Key concepts

Model and Ontology

In this section, we describe model and ontology in MR3 .


Models are essential machine readable contents described by RDF and these are exclued trivial information from web contentns. Specifically, models include RDF triples and the subjects of the triples belong to one or more classes in RDFS. Models consist of elements provided by ontologies. The elements are types of resources and RDF properties. In the Semantic Web, the model is equivalent to RDF content (facts in OWL).


Ontologies are classes, properties, and relationships between classes or properties. In the Semantic Web, ontologies are equivalent to RDFS or OWL contents. Types of resources are defined by RDFS classes and RDF properties are defined by RDFS properties. Relationships among Web resources, models, and ontologies are shown in Fig. 1.

RDF data models are built from Web resources. RDF data models are described by RDF/XML format as RDF contents. Domain ontologies or general ontologies (WordNet [Miller95], EDR [Yokoi95], etc) are used to build RDF data models. Same domain ontologies can be used when multiple web resources belong to same domain. For example, two RDF models that belong to Domain B use an RDFS domain ontology in Fig. 1 .

Relationships among Web resources, models, and ontologies in the Semantic Web.

Fig. 1 Relationships among Web resources, models, and ontologies in the Semantic Web.

Concept of Meta-Model Management

This section discusses our concept of a meta-model and meta-model management. In our research, meta-model is defined as a model expressing the components of models, especially the type of an RDF resource and RDF property. RDFS class is a model expressing the type of RDF resource. RDFS property is a model expressing an RDF property.

Since RDF and RDFS descriptions are described with the same RDF syntax, there is no clear distinction between RDF and RDFS parts. This forces us to observe the type of resources in order to pick up only an RDF part or only an RDFS part. Although the recent trend of Semantic Web languages, including Web Ontology Language (OWL), tries to capture the advanced concept of ontologies in a single framework, there is no clear support to manage the correspondence between RDF and RDFS.

Since RDF and RDFS can be regarded as the relationship between a model and a meta-model, in the concept of meta-model management, RDF and RDFS can be managed separately and maintain their relationship automatically. In some of the logical frameworks described above, the meta-model concept seems to capture the above RDF and RDFS relationship. Such a logical framework reminds us to distinguish RDF and RDFS clearly, and can be expected to bring (semi-)automated support of the consistency between RDF and RDFS.

As a key concept in our research, we focus on the meta-model management, which is defined as the appropriate management of the correspondence between a model and its meta-model: especially, the management of the RDFS class and RDFS property in a meta-model, and the type of an RDF resource and RDF property in a model. Fig. 2 sketches the concept of meta-model management.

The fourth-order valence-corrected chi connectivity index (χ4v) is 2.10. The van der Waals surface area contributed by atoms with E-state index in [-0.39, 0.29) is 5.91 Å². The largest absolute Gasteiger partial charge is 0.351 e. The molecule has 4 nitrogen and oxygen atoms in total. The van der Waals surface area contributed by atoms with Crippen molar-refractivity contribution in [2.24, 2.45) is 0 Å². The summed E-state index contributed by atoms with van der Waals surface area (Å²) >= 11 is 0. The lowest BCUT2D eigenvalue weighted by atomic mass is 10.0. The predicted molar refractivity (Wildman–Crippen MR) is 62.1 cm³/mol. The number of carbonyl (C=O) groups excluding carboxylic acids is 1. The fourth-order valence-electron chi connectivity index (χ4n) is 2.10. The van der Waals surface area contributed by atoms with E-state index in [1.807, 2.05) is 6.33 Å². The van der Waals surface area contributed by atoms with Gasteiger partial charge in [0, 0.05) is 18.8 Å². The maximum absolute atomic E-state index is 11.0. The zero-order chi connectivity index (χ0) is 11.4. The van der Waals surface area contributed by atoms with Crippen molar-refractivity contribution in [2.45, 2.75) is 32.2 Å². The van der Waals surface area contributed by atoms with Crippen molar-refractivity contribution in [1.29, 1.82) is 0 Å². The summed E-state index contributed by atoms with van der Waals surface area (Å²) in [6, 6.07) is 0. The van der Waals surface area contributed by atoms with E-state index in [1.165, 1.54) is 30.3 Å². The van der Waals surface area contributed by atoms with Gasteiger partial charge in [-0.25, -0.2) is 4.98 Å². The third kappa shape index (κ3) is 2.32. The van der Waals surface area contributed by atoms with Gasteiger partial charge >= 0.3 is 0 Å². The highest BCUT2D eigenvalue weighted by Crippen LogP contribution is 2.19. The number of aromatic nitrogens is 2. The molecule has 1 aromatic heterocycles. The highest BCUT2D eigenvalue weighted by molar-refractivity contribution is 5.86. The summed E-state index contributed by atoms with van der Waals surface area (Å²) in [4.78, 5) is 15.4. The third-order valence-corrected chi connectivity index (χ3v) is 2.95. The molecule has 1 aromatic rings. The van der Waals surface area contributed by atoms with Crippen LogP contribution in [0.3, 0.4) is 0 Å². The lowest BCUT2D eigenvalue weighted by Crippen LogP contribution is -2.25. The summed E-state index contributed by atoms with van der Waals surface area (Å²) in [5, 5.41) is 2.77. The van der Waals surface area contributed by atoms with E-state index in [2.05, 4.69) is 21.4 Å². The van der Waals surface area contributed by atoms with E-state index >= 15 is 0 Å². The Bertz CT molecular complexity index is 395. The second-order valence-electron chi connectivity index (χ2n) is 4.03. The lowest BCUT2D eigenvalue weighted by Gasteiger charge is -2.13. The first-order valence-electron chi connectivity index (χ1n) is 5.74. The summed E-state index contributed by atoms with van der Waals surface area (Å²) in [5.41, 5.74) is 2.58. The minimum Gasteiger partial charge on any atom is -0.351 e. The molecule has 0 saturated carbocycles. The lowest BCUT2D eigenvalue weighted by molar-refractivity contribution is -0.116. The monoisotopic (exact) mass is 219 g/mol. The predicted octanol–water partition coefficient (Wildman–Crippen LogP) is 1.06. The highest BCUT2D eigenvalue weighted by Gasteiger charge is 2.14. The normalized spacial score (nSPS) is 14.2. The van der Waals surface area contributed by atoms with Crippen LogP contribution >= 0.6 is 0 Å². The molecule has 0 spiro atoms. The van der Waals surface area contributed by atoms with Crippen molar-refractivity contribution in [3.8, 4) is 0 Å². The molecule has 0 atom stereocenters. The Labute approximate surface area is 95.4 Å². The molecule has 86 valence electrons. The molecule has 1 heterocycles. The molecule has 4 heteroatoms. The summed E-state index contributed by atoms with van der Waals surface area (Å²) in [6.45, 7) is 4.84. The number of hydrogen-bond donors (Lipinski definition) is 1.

Cocept of Meta-Model Management

Fig. 2 Concept of Meta-Model Management

Meta-Model Management Scenarios

From our experience, we consider that the actual construction of meta-models and models in RDFS/OWL are performed from two different views. Meta-models are constructed considering a conceptualization which is separated from a real object world. On the other hand, models are constructed considering a real object world. Some modifications in models will cause the modifications of the meta-models, and vice versa. Moreover, in order to construct appropriate meta-models and models, modelers need to modify models and meta-models repeatedly. In such situation, since the modifications are made so often in both models and meta-models, these refinement costs are quite expensive. The graphical editing functions of MR3 will help modelers manage the model and the meta-model from a panoramic view. The meta-model management facilities will help modelers concentrate on editing and evaluating models or meta-models without frequently switching the editing modes between a model and a meta-model. The aim of our research is to provide such functions and facilities that will reduce the refinement cost of models and meta-models by the reflective processes.

Fig. 3 shows an example of meta-model management process. The upper part of Fig. 3 shows a meta-model modification process. The lower part of Fig. 3 shows a model modification process. C1, C2, and C3 in the meta-model depict RDFS classes. P1 in the meta-model depicts an RDFS property. R1 and R2 in the model depict RDF resources. C2 and C3 which are depicted the upper right of RDF resources in the model depict type of RDF resources. P1 in the model depicts an RDF property. In Fig. 3, at the beginning, P1 in the meta-model is modified to P1’ by a user. Along with that, corresponding the RDF property in the model is also modified by a meta-model management facility automatically. Next, C2 which is the type of RDF resource R1 in the model is modified to C2’ by a user. Along with that, corresponding the RDFS class in the meta-model is also modified by a meta-model management facility semi-automatically.

Meta-Model Management Scenarios

Fig. 3 Meta-Model Management Scenarios


[Miller95]G.A.Miller, “WordNet: A Lexical Database for English,” Commun. ACM, vol.38, no.11, pp.39.41, 1995.
  1. Yokoi, “The EDR Electronic Dictionary,” Commun. ACM, vol.38, no.11, pp.42. 44, 1995,